Dr Benedict Tan, who heads the Changi Sports Medicine Centre at Changi General Hospital, gives a sample exercise prescription for someone who is 45, has high blood pressure and leads a sedentary lifestyle.
- Do 20 minutes of brisk walking three times a week.
- Progress to 30 minutes a session, and gradually raise the frequency to five times a week. This will add up to 150 minutes of physical activity a week.
- To build body strength, do exercises such as squats, lunges, push-ups, sit-ups or pull-ups twice a week. There's no hurry. Start after you get used to aerobic activities, for instance, three months after you begin doing aerobic exercises. Avoid holding your breath during the strengthening exercises.
- Stretch before and after strength and cardiovascular sessions.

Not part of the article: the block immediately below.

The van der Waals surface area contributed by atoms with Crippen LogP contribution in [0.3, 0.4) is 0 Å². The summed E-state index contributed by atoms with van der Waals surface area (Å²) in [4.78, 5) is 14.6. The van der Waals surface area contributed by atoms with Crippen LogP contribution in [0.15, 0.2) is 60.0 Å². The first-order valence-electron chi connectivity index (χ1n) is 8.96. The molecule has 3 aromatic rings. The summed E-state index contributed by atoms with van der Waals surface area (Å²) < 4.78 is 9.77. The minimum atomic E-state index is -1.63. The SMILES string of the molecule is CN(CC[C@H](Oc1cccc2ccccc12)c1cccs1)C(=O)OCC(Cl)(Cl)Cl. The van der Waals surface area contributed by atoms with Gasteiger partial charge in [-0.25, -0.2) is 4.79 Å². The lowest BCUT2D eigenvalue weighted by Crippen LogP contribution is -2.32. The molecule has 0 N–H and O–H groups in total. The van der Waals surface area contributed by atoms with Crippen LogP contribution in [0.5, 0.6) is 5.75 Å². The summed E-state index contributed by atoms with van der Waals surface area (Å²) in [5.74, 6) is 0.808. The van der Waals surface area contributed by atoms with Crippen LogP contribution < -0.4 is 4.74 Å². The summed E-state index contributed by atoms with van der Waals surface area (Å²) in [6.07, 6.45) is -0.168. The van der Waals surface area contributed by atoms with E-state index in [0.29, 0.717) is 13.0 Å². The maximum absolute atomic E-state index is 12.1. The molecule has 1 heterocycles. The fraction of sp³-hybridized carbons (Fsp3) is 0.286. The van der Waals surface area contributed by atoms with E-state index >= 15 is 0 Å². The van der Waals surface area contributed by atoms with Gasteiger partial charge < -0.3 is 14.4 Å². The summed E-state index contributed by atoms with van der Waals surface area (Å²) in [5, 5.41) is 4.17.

- Accumulate 10,000 steps a day during activities of daily living. Such activities tend to be of a low intensity, and include walking to the car, doing housework and gardening. A city dweller takes an average of 3,500 steps a day.
The Health Promotion Board and the American College of Sports Medicine recommend 150 minutes of moderate-intensity physical activity a week, or 75 minutes of vigorous physical activity.
Research has shown that such levels are effective in reducing disease incidence and early death.
This article was first published on July 7, 2015.
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